You may look at the box score and see that Zack Greinke gave up one run in six innings and think he had a good game.  Hmmmm.  Certainly, it’s good anytime a starter hold the opposition to one run, but this felt like a battle almost every step of the way.

Three walks against just four strikeouts and Greinke needed every ounce of the 105 pitches he threw in the six innings.  Greinke just didn’t have his command.  Of the 105 pitches he threw, only 57 of them were strikes.  That’s 54%, a percentage is far too low, given our ace starter normally throws a strike 64% of the time.

His fastball showed some life and averaged 94.6 mph, which is above his seasonal fastball average of 93.2 mph.  That’s a relief. (Although I remain skeptical about the Kauffman Stadium radar gun.  Seems like it still runs a little hot.)  While the velocity was there, the swing and misses were… Missing.  He threw 61 fastballs and got only four swing and misses.

Of course, we all know the slider is his out pitch, but the Indians showed patience in not offering.  Of the 23 sliders Greinke threw on Tuesday, only 11 were strikes.

It was just a grind last night.  One of those games where I was on the edge of my seat because I was just waiting for Greinke to give up a string of hits and basically throw in the towel.  Fortunately, his defense bailed him out more than once.  That’s something you don’t hear everyday.

So Zack is still scuffling.  He pitched a great game in his previous start in Los Angeles, but couldn’t really find the rhythm or his comfort zone last night.  That’s kind of been the story of his season.  We’re all waiting for that “eureka” moment, but I’m not sure we’re going to get that.  Instead, we may have to settle for inconsistency.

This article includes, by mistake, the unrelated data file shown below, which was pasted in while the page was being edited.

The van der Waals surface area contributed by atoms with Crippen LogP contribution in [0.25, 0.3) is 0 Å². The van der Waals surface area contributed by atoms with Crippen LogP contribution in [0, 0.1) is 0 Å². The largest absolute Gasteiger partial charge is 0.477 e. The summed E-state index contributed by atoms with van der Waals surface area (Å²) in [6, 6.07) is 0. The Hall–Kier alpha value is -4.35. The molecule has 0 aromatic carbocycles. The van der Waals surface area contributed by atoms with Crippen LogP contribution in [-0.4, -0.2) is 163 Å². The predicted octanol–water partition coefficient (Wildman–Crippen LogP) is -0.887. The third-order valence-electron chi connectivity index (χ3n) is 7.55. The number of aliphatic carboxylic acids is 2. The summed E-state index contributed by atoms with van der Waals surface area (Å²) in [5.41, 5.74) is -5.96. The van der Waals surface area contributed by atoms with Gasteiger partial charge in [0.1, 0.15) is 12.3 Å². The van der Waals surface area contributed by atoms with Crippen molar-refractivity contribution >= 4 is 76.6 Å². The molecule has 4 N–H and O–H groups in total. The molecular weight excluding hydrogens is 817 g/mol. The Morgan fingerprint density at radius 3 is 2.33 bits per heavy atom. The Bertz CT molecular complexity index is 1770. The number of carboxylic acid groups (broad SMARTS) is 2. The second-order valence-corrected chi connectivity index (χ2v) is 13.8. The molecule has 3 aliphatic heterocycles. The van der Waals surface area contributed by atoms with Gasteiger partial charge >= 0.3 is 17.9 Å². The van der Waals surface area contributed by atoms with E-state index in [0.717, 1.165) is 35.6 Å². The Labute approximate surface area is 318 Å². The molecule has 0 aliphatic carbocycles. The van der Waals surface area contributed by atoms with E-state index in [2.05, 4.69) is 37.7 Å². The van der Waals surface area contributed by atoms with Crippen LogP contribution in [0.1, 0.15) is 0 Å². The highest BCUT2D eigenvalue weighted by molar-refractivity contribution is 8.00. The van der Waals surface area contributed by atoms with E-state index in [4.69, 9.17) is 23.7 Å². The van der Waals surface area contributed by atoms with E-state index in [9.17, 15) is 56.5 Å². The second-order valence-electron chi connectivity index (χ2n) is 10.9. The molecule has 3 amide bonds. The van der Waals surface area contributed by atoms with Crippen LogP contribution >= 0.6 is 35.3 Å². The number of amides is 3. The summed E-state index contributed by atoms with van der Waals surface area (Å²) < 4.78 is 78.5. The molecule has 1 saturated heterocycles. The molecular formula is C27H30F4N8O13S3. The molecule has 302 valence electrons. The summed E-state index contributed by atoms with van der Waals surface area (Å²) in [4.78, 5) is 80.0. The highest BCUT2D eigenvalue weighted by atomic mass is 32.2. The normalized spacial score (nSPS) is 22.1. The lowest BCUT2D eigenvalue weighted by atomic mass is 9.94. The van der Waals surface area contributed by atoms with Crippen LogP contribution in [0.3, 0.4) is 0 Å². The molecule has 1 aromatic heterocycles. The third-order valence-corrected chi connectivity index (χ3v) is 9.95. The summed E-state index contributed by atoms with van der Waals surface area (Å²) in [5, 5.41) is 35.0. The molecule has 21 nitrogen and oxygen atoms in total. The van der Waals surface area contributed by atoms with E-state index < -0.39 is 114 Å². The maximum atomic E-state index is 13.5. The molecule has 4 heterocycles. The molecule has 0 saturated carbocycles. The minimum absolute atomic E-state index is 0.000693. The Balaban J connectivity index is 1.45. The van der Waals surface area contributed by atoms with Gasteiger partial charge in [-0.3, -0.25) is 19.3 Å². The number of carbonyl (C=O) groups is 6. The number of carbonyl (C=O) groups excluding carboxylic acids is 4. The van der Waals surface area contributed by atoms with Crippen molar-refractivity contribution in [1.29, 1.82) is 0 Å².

That’s a bummer.  I want the 2009 version of Greinke back.  On a consistent basis.

– I can’t possibly be the only person who, when watching Kila rip a couple of fastballs to right, thinks, “Slider bat speed, my ass.”  The guy can flat turn on a pitch.  I have absolutely no idea where the myth developed that he doesn’t possess the bat speed to handle a fastball.  Looked fine to me last night.

– Speaking of Kila, he turned in a pair of nice defensive plays at first last night.  And both came in key situations.  The first was with two down in the second with a run already in and two runners on base.  Jason Donald hit a weak grounder to third and Wilson Betemit had to rush his throw.  Kila made a nice stretch to get the out.  That was a fine play, but the one that really stood out was in the ninth.  Asdrubal Cabrera hits a grounder to the hole between short and third.  Yuniesky Betancourt ranges to his right and makes a strong throw, but Kila really saved the day with another excellent stretch.  Billy Butler is much improved defensively at first, but I’m not sure he makes that play in the ninth.

– Maybe the opposition will begin to respect Kila.  An intentional walk to Butler in the fifth?  This really is a rivalry.

– Betemit put a charge in his home run, but I don’t think I’ve seen anyone crush a pitch this year like Jim Thome did last night in Minnesota.

– It makes me incredibly sad that Yuniesky Betancourt is second on this team with 11 home runs.  This sudden burst of power is the only thing keeping his OPS+ hovering around the 90 point mark.  Ugh.

– The Royals bullpen will provide antacid moments for the rest of the season.  Guaranteed.  No clue what Jesse Chavez was doing in the seventh.  And Blake Wood in the eighth only works because the Indians are a woeful offensive team.

– Did the Indians have a legitimate beef at the end of the game regarding Kerwin Danley’s strike zone?  Perhaps.  However, Danley was calling the high outside strike all night – that was the pitch that sent Shin-Soo Choo packing in the ninth for the second out.  The cutter Soria delivered a couple pitches prior was in almost the exact same location and it was called a strike.  Having said that, it would appear Travis Hafner has a legit reason to complain.  That final strike was way off the plate.  Here’s Danley’s called pitches for the night.  The final pitch of the game is easily identifiable:  It’s the red square way off the plate.

The battle for fourth place rolls on…